In a depressing address to glum members of the Duma last week, Russian Prime Minister Dmitry Medvedev enumerated a long list of crises and problems confronting the Russian economy. Medvedev blamed the country’s dire economic conditions on the double whammy of sanctions and falling energy prices, and laid out the anti-crisis measures that his government is taking to prop up banks, municipalities, small and medium-sized business, and the automotive industry, among others.
Two-thirds through his speech, Medvedev turned to two pieces of good news: a record harvest and the successes of the nuclear energy industry, under the umbrella of Rosatom (“Russian atomic energy”), which builds nuclear power plants and weapons. Medvedev proudly characterized Rosatom as “stable” and praised that stability as “of critical importance” to Russia. Per Medvedev, Rosatom’s portfolio of nuclear power plant contracts rose from 12 in the previous year to its current 29. Medvedev praised Rosatom’s technology as cutting edge (contrary to its backward reputation from the Chernobyl era).
Medvedev, of course, did not mention any possible contributions Bill or Hillary Clinton may have made to Rosatom’s success, but the Kremlin propaganda machine claims Hillary Clinton either (A) had nothing to do with Rosatom’s acquisition of uranium reserves in North America or (B) that the transaction was America’s reset gift to Russia to promote warm relations.
Graham Allison, an entirely reputable scholar of International Affairs at Harvard University, and Dimitri K. Simes, president of the Center for the National Interest, recently published a piece reminding us that Russia is a nuclear power “capable of literally erasing the United States from the map.”
And while most Americans dismiss the possibility of a US-Russian war, they do not:
In the new series of Strategika podcasts from the Hoover Institution, we’re looking at what the revolution in American energy production means for the US’s economic and strategic future. In this first installment, I talk with Williamson Murray, the Ambassador Anthony D. Marshall Chair of Strategic Studies at The Marine Corps University, about what the implications are for our relationships with Russia, Iran, and other countries in the Middle East. Listen in below or subscribe to Strategika through iTunes or your favorite podcast service.
Things always get lively when Angelo Codevilla joins us on the Strategika podcast. In this installment, Angelo looks at the history of American policy towards Russia and Ukraine and argues that we’ve been weakened by a tendency to say one thing and do another. To hear his full diagnosis of the situation, listen in to the podcast embedded below or subscribe to Strategika in iTunes or your favorite podcast player.
At the Hoover Institution, we’ve just released a new set of podcasts from our Strategika series on military history and foreign policy (subscribe to Strategika on iTunes here). We begin this series — which focuses on Russia and Ukraine — with a conversation with the great Victor Davis Hanson, who, amongst his many other accolades, chairs the Military History/Contemporary Conflict Working Group at Hoover that produces Strategika. In this episode, Victor attempts to get inside Vladimir Putin’s mind: analyzing his motivations, his ultimate goals, and the possible means of deterring him.
The official reaction to the murder of Russian opposition leader Boris Nemtsov was supposed to play out according to a time-tested formula. The standard script, as perfected after the murders of troublesome journalists (Anna Politkovskaya, Paul Khlebnikov and Mikhail Beketov), calls for the eventual capture, confession, and sentencing of the contract killers, but not the contractors. The killers, of course, would profess to have no idea who their contractor was. They would then disappear into the Russian prison system, knowing their families would be taken care of as long as they maintained their silence.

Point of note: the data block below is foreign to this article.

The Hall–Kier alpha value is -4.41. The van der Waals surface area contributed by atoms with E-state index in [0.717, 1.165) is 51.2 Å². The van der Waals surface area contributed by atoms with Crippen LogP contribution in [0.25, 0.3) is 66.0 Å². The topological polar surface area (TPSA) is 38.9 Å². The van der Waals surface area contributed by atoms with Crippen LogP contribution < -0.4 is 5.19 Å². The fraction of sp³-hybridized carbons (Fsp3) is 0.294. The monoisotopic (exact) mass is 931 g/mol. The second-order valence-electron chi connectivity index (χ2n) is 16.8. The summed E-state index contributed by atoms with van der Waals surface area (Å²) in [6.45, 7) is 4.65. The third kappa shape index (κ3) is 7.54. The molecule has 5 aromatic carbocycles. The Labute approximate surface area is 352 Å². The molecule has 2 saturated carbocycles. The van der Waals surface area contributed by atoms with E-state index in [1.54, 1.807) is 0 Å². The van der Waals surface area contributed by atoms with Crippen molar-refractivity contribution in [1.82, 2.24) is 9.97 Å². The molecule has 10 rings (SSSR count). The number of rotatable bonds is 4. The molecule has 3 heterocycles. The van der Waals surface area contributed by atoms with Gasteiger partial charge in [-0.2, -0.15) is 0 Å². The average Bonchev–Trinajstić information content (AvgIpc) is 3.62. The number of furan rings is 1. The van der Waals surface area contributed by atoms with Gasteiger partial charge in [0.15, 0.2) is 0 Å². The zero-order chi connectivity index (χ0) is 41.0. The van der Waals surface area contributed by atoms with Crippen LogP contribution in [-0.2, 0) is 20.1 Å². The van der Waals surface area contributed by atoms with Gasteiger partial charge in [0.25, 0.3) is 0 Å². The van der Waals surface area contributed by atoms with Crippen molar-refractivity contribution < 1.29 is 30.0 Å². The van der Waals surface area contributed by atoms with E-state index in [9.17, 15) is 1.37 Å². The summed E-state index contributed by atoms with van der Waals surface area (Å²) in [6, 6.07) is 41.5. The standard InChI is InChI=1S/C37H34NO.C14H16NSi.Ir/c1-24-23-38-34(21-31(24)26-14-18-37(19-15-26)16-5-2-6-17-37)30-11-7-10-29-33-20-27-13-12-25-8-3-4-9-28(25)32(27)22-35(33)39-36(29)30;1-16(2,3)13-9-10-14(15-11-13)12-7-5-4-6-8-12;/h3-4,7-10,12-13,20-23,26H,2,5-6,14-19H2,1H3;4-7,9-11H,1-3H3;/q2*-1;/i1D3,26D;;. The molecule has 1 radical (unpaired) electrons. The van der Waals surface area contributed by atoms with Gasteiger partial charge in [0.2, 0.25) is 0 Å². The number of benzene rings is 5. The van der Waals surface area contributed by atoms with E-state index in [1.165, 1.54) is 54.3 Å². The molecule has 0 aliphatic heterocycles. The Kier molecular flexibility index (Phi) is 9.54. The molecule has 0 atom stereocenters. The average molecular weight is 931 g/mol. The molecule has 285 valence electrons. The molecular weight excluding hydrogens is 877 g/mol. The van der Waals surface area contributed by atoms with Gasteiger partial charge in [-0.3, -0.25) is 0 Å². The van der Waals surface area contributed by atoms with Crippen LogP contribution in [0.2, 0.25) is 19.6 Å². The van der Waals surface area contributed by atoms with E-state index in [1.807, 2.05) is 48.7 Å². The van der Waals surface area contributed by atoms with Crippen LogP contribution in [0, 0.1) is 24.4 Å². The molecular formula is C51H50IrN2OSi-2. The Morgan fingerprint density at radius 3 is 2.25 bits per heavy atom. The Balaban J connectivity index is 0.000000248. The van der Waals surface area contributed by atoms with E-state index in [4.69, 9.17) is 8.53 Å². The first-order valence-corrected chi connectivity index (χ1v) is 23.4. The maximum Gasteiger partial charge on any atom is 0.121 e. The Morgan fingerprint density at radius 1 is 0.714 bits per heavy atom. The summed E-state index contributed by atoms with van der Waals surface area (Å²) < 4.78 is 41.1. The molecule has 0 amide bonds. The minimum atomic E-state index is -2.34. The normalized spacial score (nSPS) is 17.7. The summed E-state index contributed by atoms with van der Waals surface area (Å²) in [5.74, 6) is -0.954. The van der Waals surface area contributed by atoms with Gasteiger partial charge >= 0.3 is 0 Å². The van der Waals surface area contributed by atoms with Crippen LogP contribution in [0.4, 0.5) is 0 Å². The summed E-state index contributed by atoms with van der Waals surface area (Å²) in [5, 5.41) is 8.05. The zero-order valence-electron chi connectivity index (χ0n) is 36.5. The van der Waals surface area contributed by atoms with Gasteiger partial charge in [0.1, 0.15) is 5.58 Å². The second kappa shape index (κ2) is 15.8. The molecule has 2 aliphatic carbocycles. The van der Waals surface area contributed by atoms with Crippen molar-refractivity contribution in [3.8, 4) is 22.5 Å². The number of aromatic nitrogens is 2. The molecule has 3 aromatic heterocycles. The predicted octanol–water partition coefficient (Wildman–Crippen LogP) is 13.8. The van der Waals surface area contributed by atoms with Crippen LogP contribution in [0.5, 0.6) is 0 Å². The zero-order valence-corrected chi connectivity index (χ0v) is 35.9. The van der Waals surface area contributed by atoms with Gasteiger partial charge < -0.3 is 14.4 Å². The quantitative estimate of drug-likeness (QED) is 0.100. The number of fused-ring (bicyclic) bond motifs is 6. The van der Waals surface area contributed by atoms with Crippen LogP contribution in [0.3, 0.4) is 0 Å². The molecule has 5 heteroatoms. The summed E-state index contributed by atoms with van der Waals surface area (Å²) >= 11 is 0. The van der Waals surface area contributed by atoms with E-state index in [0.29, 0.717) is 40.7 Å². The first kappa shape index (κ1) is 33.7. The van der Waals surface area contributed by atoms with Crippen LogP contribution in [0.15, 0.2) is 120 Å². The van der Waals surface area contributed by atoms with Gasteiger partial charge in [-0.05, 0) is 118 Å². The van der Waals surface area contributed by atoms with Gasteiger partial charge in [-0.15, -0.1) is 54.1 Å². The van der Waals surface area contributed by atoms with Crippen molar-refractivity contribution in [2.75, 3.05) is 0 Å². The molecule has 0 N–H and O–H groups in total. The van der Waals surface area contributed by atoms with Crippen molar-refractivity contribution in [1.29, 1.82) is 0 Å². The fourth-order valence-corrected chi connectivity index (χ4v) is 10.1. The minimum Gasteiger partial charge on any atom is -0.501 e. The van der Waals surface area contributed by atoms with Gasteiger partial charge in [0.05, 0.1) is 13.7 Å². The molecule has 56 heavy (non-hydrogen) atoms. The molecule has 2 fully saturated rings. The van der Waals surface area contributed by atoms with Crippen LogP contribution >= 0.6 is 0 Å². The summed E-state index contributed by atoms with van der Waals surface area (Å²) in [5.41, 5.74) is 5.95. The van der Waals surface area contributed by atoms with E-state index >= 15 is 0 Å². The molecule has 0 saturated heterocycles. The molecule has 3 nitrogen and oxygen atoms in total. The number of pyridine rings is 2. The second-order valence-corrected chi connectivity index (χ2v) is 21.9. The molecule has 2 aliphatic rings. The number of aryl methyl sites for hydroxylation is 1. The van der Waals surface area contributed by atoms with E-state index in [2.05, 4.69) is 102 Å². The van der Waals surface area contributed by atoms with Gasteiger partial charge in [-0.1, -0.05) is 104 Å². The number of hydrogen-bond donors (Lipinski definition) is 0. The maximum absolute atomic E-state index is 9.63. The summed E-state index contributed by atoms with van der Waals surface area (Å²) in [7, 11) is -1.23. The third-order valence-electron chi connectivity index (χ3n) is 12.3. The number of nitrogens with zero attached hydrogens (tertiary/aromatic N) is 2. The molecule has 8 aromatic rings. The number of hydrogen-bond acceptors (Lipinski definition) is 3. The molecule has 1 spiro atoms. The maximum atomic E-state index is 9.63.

The news out of Russia, however, suggests that the formula is breaking down this time around:
TASS, the official Russian news service, leading newspapers, and press services reported the sensational news that surveillance cameras around the Kremlin had identified two of the killers (first reports claimed that they were turned off for maintenance), one of whom confessed to being a participant in the crime. Four other suspects were arrested in their Caucasus havens, and another killed himself with a hand grenade while resisting arrest.
With Hillary Clinton set to hold a press conference today over the scandal regarding her State Department emails, I thought this might be a good time to call your attention to a piece of mine over at The Blaze, highlighting the very real prospect that Hillary’s communications may have fallen into Moscow’s hands. As I write there:
Putin’s Kremlin has one of the most sophisticated cyber-warfare systems the world has ever seen.
According to Smoking Gun (which broke the story in 2013), when [the Romanian hacker] Guccifer breached [Sidney] Blumenthal’s account, he discovered Clinton’s email address, email@example.com. When Guccifer supplied Russia’s RT, an official Kremlin media agency, with the Blumenthal emails, it’s a distinct possibility that he supplied the Clinton email address as well.
Boris Nemtsov, a leading Russian opposition figure, age 55, was shot dead Friday night as he walked across a bridge connecting the Kremlin with the embankment district of central Moscow. The youthful and handsome Nemtsov was accompanied by his 23-year-old girlfriend, a Ukrainian model. According to initial BBC reports, he was shot four times by several men emerging from a white car and then speeding away. Nemtsov’s death was confirmed at the site by an aide, who reported that Nemtsov’s corpse lay in front of him on the street, surrounded by police. Contacts in Moscow reported that the murder scene was mobbed by mourners bringing flowers. Nemtsov’s female companion was taken away to be interrogated at police headquarters. (See video) Let’s see how long she’ll remain in custody.